Sydney Pollack was easily one of the most important people in Hollywood in his day. When you see the amount of great films that he had his fingerprints on, it is mind-boggling. Let's begin with his work as a filmmaker: in 1969, he directed the Academy Award nominated film They Shoot Horses, Don't They?. The film was applauded for it's wonderful cast (Gig Young won Best Supporting Actor), but it's demonstration of Depression Era desperation and self-deprecation makes it one of the single most haunting films of it's era.
In the 70's, Pollack directed both the dreary western Jeramiah Johnson, and the romance classic The Way We Were. Both films starred Robert Redford, whom Pollack would cast once again in 1975's Three Days At The Condor, a political thriller. In 1981, Pollack helmed another romantic film with Absence of Malice starring Paul Newman (in an Oscar-nominated performance) against Sally Field.
In 1982, Pollack directed what was probably his most popular film, Tootsie. Starring Dustin Hoffman as an actor who pretends to be a woman in order to get work, the film also marked another landmark in Pollack's career: it was the first film in which he appeared as an actor in close to twenty years (starring as Hoffman's agent). The film itself was a huge hit both critically and financially, and picked up ten Oscar nominations, and won one of them for Jessica Lange's Supporting Actress performance. To this day, Tootsie is still considered one of the greatest comedies in movie history.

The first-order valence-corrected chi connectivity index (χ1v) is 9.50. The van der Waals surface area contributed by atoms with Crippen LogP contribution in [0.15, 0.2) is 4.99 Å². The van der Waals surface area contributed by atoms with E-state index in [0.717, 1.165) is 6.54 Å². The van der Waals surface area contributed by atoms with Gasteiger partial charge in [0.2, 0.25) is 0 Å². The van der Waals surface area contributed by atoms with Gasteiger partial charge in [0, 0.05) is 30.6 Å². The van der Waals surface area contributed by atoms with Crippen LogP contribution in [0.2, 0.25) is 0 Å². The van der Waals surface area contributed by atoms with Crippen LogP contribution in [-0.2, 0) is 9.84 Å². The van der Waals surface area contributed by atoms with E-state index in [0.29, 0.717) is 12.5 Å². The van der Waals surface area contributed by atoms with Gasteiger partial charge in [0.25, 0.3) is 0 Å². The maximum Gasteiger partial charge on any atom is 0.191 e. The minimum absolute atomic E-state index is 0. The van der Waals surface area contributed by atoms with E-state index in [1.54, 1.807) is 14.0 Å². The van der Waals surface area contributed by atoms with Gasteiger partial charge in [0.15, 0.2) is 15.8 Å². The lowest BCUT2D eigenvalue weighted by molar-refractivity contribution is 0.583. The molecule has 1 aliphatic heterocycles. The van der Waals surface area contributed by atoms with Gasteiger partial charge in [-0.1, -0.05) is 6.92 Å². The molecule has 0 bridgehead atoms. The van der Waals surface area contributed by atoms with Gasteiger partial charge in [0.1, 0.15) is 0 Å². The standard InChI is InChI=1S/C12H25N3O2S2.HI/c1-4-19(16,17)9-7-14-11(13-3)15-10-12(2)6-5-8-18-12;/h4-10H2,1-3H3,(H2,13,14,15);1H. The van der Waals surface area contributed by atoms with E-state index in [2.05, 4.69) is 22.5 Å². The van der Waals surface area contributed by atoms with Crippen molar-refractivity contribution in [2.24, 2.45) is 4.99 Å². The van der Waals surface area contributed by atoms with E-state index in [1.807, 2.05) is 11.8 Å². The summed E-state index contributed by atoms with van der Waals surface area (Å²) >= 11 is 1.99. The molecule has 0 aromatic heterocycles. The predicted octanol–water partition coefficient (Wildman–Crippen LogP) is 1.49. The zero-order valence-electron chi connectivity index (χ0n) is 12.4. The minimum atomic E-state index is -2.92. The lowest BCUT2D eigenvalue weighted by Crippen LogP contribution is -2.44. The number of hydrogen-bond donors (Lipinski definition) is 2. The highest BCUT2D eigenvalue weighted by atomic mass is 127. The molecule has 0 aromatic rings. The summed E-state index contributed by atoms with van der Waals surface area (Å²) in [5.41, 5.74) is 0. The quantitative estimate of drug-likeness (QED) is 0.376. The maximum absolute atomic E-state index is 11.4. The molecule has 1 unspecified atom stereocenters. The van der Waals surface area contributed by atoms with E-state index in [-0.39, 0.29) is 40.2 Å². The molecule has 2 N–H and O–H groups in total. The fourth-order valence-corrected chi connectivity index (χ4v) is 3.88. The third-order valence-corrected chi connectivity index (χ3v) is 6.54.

In 1985, Pollack than directed Out of Africa, starring Meryl Streep and Pollack main-stay Robert Redford. The film won Pollack his first and only Academy Award for Best Director. The film also won six other Oscars, including Best Picture and Best Adapted Screenplay. The film cemented Pollack's status as a Hollywood hard-hitter, but his films afterward would not be as memorable. Pollack, though, would put his stamp on film in other ways, as an actor and a producer.
After Tootsie, Pollack became an accomplished actor, with memorable performances in such films as Woody Allen's Husbands and Wives and Robert Altman's The Player. Later, he would become the go-to actor for playing characters of supreme authority. He would show this within his performances in Stanley Kubrick's Eyes Wide Shut and Tony Gilroy's Michael Clayton. As a producer, Pollack worked on other memorable films such as Sense and Sensibility, The Talented Mr. Ripley, Cold Mountain, and the before mentioned Michael Clayton (for which he was nominated for his sixth and final Academy Award).
It's hard to say in which role Pollack had more of an impact on Hollywood. He has directed some legendary pictures, he has had some great performances, and his influence has allowed many smaller pictures get up off the ground. It's safe to say that his mere presence had the biggest impact. There are few people on this planet who command the respect of such men as George Clooney, Tom Cruise, Meryl Streep, Dustin Hoffman, and Robert Redford. Pollack was one of those men. He was a living legend, even if nobody knew it, and Hollywood will be a much different place without him.
"With the responsibility of making motion pictures, comes the responsibility of making them good."